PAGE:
Master River Chef: Bob Anderson

Meet Bob Anderson, one of the talented chefs behind OARS culinary trips | Photo: James Kaiser

Bringing flambe and ice cream to the great outdoors

Chef Bob Anderson, who trained at the CIA and spent 20+ years at the famed Ahwahnee Hotel in Yosemite, is no stranger to cooking at obscure locations like Yosemite’s High Sierra Camps or Glacier Point in the winter. That’s exactly why he was the perfect person to help OARS bring gourmet grub to the river.

I caught up with Chef Bob to find out how he’s able to pull off restaurant-quality meals on the river with OARS.

How did you get involved with OARS culinary trips?

I was always the guy in Yosemite that did the crazy catering trips. They’d say, “Hey, we think we want to have a dinner for 50 people at 10,000 feet at one of the High Sierra Camps.” And so I would go, “OK. How do we get the food there?” And this is the conversation I had with OARS. So they suggested a couple of events and we did them. Fast forward 7 years, we’ve been doing them that long.

What’s the best part about cooking on the river?

It’s the best kitchen with the best view. It’s a pretty sophisticated set up equipment-wise. From a menu-planning stand point it’s not that hard to execute restaurant quality food.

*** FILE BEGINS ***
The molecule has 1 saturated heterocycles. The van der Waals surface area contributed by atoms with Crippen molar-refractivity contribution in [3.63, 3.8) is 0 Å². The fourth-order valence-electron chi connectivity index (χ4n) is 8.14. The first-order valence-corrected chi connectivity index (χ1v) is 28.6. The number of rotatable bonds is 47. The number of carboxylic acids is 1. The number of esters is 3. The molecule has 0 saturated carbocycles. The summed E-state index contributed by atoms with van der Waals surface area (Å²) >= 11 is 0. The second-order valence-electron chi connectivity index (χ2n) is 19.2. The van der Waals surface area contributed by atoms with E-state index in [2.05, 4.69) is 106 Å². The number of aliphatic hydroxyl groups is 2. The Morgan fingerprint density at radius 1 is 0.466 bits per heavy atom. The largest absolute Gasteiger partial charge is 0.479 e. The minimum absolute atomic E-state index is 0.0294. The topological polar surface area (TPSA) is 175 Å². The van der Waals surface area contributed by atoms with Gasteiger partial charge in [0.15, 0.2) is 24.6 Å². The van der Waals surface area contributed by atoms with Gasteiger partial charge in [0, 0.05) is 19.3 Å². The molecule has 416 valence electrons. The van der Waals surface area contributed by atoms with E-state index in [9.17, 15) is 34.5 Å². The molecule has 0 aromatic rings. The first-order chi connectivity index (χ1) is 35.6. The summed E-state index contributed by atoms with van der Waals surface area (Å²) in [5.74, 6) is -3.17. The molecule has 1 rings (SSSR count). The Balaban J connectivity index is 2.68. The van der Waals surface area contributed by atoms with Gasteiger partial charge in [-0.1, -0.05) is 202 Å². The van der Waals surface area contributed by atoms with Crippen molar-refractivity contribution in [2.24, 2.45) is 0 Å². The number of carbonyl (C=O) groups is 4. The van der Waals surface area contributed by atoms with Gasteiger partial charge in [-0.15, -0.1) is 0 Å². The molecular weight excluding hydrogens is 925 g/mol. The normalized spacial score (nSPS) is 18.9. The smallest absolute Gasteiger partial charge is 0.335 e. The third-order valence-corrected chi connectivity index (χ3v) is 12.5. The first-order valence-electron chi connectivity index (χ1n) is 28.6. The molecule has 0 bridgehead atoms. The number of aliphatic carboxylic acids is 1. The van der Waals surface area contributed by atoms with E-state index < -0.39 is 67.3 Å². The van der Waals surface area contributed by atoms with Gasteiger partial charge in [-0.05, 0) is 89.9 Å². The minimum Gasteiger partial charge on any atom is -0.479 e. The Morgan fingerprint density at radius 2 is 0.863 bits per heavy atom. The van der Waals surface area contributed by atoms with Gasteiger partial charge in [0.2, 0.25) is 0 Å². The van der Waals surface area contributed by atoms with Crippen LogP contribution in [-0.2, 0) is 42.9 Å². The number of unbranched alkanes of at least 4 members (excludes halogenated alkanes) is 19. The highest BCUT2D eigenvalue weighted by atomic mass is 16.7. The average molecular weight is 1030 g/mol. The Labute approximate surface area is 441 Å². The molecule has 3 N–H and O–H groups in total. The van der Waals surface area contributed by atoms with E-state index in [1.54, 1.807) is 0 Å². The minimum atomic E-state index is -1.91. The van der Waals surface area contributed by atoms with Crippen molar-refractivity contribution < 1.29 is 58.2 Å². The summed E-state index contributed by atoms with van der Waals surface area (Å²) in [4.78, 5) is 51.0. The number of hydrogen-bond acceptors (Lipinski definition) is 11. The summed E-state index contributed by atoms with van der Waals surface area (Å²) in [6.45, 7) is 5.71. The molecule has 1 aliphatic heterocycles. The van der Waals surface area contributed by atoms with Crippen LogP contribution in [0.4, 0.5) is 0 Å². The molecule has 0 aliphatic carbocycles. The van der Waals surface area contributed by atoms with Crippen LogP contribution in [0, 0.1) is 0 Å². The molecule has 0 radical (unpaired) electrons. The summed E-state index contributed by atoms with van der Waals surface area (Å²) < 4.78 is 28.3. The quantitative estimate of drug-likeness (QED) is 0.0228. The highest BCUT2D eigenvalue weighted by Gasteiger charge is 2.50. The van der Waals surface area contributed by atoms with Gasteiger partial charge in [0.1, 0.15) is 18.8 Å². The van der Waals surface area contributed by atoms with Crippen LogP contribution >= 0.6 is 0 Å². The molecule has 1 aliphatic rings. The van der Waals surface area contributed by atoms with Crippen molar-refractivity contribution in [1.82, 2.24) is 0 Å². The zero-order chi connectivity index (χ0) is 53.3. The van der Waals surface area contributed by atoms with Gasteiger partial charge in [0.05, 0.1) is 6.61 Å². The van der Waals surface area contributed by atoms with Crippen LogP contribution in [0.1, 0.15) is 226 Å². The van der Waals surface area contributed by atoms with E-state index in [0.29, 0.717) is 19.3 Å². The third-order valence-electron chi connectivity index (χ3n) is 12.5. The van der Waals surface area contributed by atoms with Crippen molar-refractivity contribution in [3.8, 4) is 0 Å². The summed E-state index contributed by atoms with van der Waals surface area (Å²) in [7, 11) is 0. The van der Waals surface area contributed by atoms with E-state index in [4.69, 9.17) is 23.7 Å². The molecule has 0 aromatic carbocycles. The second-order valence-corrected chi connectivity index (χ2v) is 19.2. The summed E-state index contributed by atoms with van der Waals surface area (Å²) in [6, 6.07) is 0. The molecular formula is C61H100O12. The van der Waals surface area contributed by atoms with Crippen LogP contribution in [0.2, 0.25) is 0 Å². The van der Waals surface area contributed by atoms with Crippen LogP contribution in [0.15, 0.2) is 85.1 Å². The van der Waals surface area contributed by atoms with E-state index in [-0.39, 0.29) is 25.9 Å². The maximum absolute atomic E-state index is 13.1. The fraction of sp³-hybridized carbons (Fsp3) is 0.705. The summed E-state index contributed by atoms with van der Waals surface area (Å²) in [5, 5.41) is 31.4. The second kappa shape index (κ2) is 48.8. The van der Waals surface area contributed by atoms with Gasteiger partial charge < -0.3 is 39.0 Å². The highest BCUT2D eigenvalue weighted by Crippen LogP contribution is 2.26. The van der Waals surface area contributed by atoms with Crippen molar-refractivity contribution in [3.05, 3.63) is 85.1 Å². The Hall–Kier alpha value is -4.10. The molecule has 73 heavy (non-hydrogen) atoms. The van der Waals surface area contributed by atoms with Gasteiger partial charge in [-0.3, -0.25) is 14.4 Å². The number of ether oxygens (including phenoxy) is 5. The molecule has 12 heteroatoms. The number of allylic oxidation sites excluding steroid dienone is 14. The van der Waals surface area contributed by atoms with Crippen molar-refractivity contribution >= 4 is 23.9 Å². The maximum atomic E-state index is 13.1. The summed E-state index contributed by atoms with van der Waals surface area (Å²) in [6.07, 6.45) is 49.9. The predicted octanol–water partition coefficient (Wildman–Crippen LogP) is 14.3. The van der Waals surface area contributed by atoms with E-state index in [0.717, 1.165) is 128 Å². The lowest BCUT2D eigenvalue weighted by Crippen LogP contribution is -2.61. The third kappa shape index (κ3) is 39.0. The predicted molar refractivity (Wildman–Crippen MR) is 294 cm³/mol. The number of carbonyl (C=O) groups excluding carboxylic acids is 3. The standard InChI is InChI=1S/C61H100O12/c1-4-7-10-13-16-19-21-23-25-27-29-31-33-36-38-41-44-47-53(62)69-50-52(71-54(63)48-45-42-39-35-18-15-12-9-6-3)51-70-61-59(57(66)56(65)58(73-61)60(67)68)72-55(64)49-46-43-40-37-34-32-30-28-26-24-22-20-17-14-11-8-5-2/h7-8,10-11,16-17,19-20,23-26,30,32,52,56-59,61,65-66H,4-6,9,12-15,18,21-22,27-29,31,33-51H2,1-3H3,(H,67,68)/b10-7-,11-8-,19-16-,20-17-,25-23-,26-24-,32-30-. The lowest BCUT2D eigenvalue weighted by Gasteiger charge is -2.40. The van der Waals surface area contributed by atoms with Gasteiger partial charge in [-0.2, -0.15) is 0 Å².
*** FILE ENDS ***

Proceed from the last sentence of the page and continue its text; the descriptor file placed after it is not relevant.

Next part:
What would a typical menu look like?

Because there’s a vintner with us, we set up a wine tasting which typically would involve cheeses, nuts, and some kind of high-protein snack. One of the big favorites is a black mission fig that we’ll fill with Point Reyes Blue and then wrap in bacon. I’ve had people tell me that we can just stop right there and they’d be totally fine. As dinner gets started, we’ve had the most unbelievable heirloom tomatoes with fresh basil pesto. For an entrée, a pan-fried filet mignon with a Jack Daniels reduction. A wild mushroom risotto and a fresh vegetable like stringless snap peas. And for dessert, we’ve made ice cream pretty successfully on the river. To tell people you’re making ice cream the second or third night of a 4-day trip, it’s pretty remarkable.

What’s your favorite thing to prepare on the river?

The filet is fun because of the fireball thing. Everyone wants to know how to flambé something and the perfect place to practice is on a sand bar. We did stop a jet boat once because they saw us flambéing.

Meet Bob Anderson, one of the talented chefs behind OARS culinary trips | Photo: James Kaiser

Is there a must-have kitchen gadget/tool you bring?

For me it’s sharp knives and real cutting boards. Nothing earth shattering, but I pack tools that I use so it’s comfortable.

What about for making ice cream?

Ice cream balls. Yeah, those are cool. It’s the same principle as the old style ice cream machine where you crank it, but it’s just in a ball. People will play catch with it. Things disintegrate pretty quickly after everyone’s drinking wine.

Tuolumne or Rogue?

They’re completely different. The Tuolumne is just a crazy, big ride. It’s fast. The Rogue is so much more fun because I’ll end up kayaking most of it.

So it sounds like the Rogue River wins?

The Rogue wins.